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Voices Releases “Juvenile Injustice” Issue Brief

When children get in trouble with the law, our system should ensure they are held accountable for their actions in an age-appropriate, fair and just way. No one should face trial and punishment without understanding their rights, the possible consequences, and the reasons why; this is particularly true for young people, who are especially vulnerable to pressure from authority and may not fully understand the long-term ramifications of their choices and actions.

Having a lawyer to provide legal advice and represent a child in court provides a safeguard to ensure justice is served in a manner that protects both the community and the child accused.  However, all too often in our state, young people aren’t getting access to counsel. Today we are releasing our latest issue brief, “Juvenile Injustice,” diving into the data and highlighting the need for more equitable access to legal counsel in juvenile cases across Nebraska.

We encourage you to read the full issue brief here.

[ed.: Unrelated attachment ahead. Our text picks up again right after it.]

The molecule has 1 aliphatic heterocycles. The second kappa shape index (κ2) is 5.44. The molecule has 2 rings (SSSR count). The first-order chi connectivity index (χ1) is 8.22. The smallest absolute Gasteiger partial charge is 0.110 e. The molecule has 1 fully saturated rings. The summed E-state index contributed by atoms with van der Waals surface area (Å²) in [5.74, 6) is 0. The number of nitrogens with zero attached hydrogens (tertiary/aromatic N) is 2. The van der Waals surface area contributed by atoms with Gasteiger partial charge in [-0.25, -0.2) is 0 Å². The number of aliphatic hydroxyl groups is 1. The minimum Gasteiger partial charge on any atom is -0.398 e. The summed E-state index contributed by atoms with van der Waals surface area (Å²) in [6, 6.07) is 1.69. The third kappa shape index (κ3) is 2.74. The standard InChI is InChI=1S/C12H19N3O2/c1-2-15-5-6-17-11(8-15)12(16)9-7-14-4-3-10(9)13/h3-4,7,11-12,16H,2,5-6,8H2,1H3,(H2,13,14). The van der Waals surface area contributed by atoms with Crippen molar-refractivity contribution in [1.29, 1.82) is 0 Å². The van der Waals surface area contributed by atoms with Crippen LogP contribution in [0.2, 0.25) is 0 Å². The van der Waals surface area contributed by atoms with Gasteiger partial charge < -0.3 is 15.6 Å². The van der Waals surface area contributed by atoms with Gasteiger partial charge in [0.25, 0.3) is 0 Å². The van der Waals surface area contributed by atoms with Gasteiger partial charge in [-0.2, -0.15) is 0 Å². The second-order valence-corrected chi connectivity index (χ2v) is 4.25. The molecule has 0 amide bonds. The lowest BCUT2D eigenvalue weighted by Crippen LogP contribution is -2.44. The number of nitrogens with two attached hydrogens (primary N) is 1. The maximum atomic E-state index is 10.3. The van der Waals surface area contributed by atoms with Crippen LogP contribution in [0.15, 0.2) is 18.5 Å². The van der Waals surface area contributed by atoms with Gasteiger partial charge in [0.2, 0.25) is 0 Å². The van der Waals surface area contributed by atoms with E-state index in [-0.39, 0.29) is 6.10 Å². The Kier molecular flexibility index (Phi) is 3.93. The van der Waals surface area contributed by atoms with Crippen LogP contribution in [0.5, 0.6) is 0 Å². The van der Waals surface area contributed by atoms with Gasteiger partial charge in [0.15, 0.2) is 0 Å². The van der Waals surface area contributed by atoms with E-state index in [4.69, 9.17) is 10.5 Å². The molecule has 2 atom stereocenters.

counsel by district

Key takeaways include:

  • An urban/rural divide exists, with children in Nebraska’s urban centers much more likely to get counsel than in more rural districts.  This trend will likely be exacerbated by amendments made to LB 894 and passed this session, requiring early appointment of counsel in all juvenile court cases — but only in counties with more than 150,000 inhabitants.
  • American Indian youth and youth whose racial or ethnic identity is unknown have the lowest rate of youth with access to counsel
  • Across the state, girls are less likely to receive legal counsel than boys.  Reasons for this disparity are unclear.

Nebraska kids are entitled to a fair process to hold them accountable for their actions, whether they live in Omaha or Ogalalla, and regardless of their race, ethnicity, or gender. We recommend that lawmakers and system stakeholders realign the process for appointment of counsel, so that a lawyer is appointed early in every case, and vigilantly guard against practices which might encourage youth to waive the right without full understanding.  Ensuring that youth have an attorney present to provide expert guidance and advocacy can make the difference between justice served or justice denied.



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